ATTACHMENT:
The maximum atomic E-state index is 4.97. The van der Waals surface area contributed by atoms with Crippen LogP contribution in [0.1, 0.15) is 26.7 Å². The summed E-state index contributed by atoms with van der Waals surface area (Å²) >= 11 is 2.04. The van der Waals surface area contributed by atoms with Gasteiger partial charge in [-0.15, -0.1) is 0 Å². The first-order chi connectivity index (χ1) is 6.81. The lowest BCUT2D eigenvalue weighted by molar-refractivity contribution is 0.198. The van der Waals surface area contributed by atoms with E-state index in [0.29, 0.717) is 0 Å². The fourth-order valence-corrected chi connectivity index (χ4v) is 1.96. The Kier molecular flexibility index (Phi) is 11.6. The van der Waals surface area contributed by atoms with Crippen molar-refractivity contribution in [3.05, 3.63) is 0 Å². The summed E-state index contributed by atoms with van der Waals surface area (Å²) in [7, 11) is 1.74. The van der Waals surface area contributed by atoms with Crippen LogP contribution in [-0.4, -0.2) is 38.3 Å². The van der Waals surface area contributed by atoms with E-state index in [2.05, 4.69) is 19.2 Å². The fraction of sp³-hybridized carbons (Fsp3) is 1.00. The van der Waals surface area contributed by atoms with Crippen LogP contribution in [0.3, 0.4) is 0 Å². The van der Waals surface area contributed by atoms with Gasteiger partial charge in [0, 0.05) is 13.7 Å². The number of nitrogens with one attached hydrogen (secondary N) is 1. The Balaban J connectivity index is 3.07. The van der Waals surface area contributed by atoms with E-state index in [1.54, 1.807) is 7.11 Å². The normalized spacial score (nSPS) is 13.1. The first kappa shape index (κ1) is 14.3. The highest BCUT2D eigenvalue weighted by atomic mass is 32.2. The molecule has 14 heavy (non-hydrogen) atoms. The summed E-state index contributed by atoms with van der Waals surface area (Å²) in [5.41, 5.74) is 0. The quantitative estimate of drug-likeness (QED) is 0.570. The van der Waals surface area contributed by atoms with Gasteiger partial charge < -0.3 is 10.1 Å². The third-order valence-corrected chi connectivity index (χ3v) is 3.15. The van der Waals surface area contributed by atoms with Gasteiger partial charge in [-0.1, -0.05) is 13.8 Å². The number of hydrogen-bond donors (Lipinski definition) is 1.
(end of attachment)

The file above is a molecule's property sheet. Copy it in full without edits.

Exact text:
The maximum atomic E-state index is 4.97. The van der Waals surface area contributed by atoms with Crippen LogP contribution in [0.1, 0.15) is 26.7 Å². The summed E-state index contributed by atoms with van der Waals surface area (Å²) >= 11 is 2.04. The van der Waals surface area contributed by atoms with Gasteiger partial charge in [-0.15, -0.1) is 0 Å². The first-order chi connectivity index (χ1) is 6.81. The lowest BCUT2D eigenvalue weighted by molar-refractivity contribution is 0.198. The van der Waals surface area contributed by atoms with E-state index in [0.29, 0.717) is 0 Å². The fourth-order valence-corrected chi connectivity index (χ4v) is 1.96. The Kier molecular flexibility index (Phi) is 11.6. The van der Waals surface area contributed by atoms with Crippen molar-refractivity contribution in [3.05, 3.63) is 0 Å². The summed E-state index contributed by atoms with van der Waals surface area (Å²) in [7, 11) is 1.74. The van der Waals surface area contributed by atoms with Crippen LogP contribution in [-0.4, -0.2) is 38.3 Å². The van der Waals surface area contributed by atoms with E-state index in [2.05, 4.69) is 19.2 Å². The fraction of sp³-hybridized carbons (Fsp3) is 1.00. The van der Waals surface area contributed by atoms with Crippen LogP contribution in [0.3, 0.4) is 0 Å². The van der Waals surface area contributed by atoms with Gasteiger partial charge in [0, 0.05) is 13.7 Å². The number of nitrogens with one attached hydrogen (secondary N) is 1. The Balaban J connectivity index is 3.07. The van der Waals surface area contributed by atoms with E-state index in [1.54, 1.807) is 7.11 Å². The normalized spacial score (nSPS) is 13.1. The first kappa shape index (κ1) is 14.3. The highest BCUT2D eigenvalue weighted by atomic mass is 32.2. The molecule has 14 heavy (non-hydrogen) atoms. The summed E-state index contributed by atoms with van der Waals surface area (Å²) in [5.41, 5.74) is 0. The quantitative estimate of drug-likeness (QED) is 0.570. The van der Waals surface area contributed by atoms with Gasteiger partial charge < -0.3 is 10.1 Å². The third-order valence-corrected chi connectivity index (χ3v) is 3.15. The van der Waals surface area contributed by atoms with Gasteiger partial charge in [-0.1, -0.05) is 13.8 Å². The number of hydrogen-bond donors (Lipinski definition) is 1.